I loved baseball, once.
I grew up in Toronto, where I witnessed the birth of the Blue Jays and their progression from a collection of likeable journeymen (Doug Ault, Alan Ashby, Otto Velez) into contenders (1985 AL East champs with George Bell, Lloyd Moseby and Jesse Barfield in the outfield) and finally, World Series champs in 1992 and 1993. I watched Joe Carter’s series-winning walk-off homer in 1993 by myself, at my then-girlfriend’s place on Concord Ave., while she was at work. I couldn’t wait for her to come in the door as the celebrations erupted outside, so I ran onto Bloor Street and high-fived stranger after stranger as I went to meet her at Ossington subway station. I was there for it all, often freezing in the metal bleachers of Exhibition Stadium (the Mistake by the Lake) and then joining the throngs enthralled by the SkyDome and its retractable roof when the building opened in 1989.
Then came the strike of 1994, when my equally beloved Expos seemed destined for a date with the New York Yankees in the World Series, until a players’ strike scuttled the season. (This was before regular season interleague play, so it was easy to cheer for a National League team without risking divided loyalties.) By the time the strike was over, the Expos had lost many of their stars to free agency and ownership was no longer interested in fielding a contender. The team’s slide in the standings sparked a decline in fan interest that eventually led to the team packing up for Washington, D.C. in 2005.
Between watching the slow death of the Expos and ascendance of surly and thoroughly unlikable giant-headed steroid freaks, I’d had enough. I stopped paying attention to baseball. And that’s why this blog has no baseball equivalent of my Hops and Hockey Cards feature. Baseball simply doesn’t hold the same place in my heart as hockey.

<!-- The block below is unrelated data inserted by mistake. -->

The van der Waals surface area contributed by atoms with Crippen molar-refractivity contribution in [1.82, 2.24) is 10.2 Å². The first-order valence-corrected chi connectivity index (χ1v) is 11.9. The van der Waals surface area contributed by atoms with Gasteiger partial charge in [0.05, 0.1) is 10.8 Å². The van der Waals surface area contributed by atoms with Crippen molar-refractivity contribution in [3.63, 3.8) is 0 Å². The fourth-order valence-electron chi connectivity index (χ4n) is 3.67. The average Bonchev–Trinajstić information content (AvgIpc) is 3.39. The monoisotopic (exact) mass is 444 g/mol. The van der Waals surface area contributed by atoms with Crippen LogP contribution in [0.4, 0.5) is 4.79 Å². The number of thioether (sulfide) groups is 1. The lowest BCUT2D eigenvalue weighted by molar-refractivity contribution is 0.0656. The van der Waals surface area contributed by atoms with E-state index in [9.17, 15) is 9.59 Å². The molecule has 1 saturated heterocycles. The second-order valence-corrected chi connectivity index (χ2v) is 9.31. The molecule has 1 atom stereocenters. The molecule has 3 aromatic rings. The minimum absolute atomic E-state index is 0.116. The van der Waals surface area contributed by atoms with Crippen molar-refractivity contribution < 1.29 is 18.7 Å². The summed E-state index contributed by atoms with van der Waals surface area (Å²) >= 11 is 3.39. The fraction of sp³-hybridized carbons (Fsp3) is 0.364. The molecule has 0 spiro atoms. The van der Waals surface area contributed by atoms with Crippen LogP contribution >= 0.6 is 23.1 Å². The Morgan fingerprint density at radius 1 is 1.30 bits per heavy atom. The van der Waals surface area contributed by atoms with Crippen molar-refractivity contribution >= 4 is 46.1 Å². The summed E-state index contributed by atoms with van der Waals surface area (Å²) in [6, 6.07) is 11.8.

Nevertheless, during my 20 years in Alberta, I’ve felt flickers of the old fondness come back. I’ve enjoyed hot summer afternoons at Seaman Stadium, home of the Okotoks Dawgs of the Western Major Baseball League. It’s a charming ballpark where just a few bucks gets you a seat where you can hear the crack of the bat up close and smell the fresh-cut grass on the field.
So, when Alberta Dugout Stories approached me about reviewing the beer available at WMBL parks in Alberta, it was an easy sell. WMBL clubs, like craft breweries, are local ventures that enrich our communities — and many teams serve local beer at home games. There are a few that don’t, but I think it’s important to point out here that these are grassroots organizations doing their best with what they can. It’s not fair to beat up on minor league ball clubs made up of college kids for getting the best possible deal on beer, regardless of who made it.
The Edmonton Prospects are one of the WMBL teams that don’t offer craft beer at the ballpark. Although I would have preferred to have one during my recent outing at Re/Max Field, I can tell you that the absence of craft beer had absolutely no negative effect on my enjoyment of the game: it was a mild, sunny evening with a spectacular view of the river valley beyond the left field fence and I had a primo seat on the first base line for the princely sum of $18. It was also the night Okotoks Dawgs head coach Mitch Schmidt lost his mind over an ump’s call and threw a bunch of chairs onto the field after getting tossed out of the game. That, alone, was worth the price of admission.
Head to Alberta Dugout Stories for my rundown of Alberta’s ballpark beer. Better yet: head out to the ballpark before the season is over and watch some pretty entertaining baseball.